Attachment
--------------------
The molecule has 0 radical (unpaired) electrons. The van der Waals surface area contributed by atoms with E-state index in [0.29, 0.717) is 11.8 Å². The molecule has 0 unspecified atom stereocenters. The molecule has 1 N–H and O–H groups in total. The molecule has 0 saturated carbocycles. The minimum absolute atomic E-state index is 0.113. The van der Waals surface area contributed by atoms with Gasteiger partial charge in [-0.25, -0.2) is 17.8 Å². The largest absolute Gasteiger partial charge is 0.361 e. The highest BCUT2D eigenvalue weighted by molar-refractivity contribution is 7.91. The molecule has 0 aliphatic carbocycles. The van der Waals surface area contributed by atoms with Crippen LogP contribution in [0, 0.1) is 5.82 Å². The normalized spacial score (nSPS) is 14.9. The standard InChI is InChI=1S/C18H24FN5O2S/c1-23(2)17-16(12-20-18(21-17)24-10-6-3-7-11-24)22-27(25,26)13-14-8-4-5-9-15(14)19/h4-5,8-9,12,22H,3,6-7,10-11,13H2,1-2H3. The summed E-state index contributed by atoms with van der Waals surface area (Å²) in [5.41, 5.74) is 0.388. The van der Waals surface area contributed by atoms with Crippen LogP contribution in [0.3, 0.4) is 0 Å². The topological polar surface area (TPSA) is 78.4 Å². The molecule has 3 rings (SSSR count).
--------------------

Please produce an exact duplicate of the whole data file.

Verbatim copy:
The molecule has 0 radical (unpaired) electrons. The van der Waals surface area contributed by atoms with E-state index in [0.29, 0.717) is 11.8 Å². The molecule has 0 unspecified atom stereocenters. The molecule has 1 N–H and O–H groups in total. The molecule has 0 saturated carbocycles. The minimum absolute atomic E-state index is 0.113. The van der Waals surface area contributed by atoms with Gasteiger partial charge in [-0.25, -0.2) is 17.8 Å². The largest absolute Gasteiger partial charge is 0.361 e. The highest BCUT2D eigenvalue weighted by molar-refractivity contribution is 7.91. The molecule has 0 aliphatic carbocycles. The van der Waals surface area contributed by atoms with Crippen LogP contribution in [0, 0.1) is 5.82 Å². The normalized spacial score (nSPS) is 14.9. The standard InChI is InChI=1S/C18H24FN5O2S/c1-23(2)17-16(12-20-18(21-17)24-10-6-3-7-11-24)22-27(25,26)13-14-8-4-5-9-15(14)19/h4-5,8-9,12,22H,3,6-7,10-11,13H2,1-2H3. The summed E-state index contributed by atoms with van der Waals surface area (Å²) in [5.41, 5.74) is 0.388. The van der Waals surface area contributed by atoms with Crippen LogP contribution in [0.3, 0.4) is 0 Å². The topological polar surface area (TPSA) is 78.4 Å². The molecule has 3 rings (SSSR count).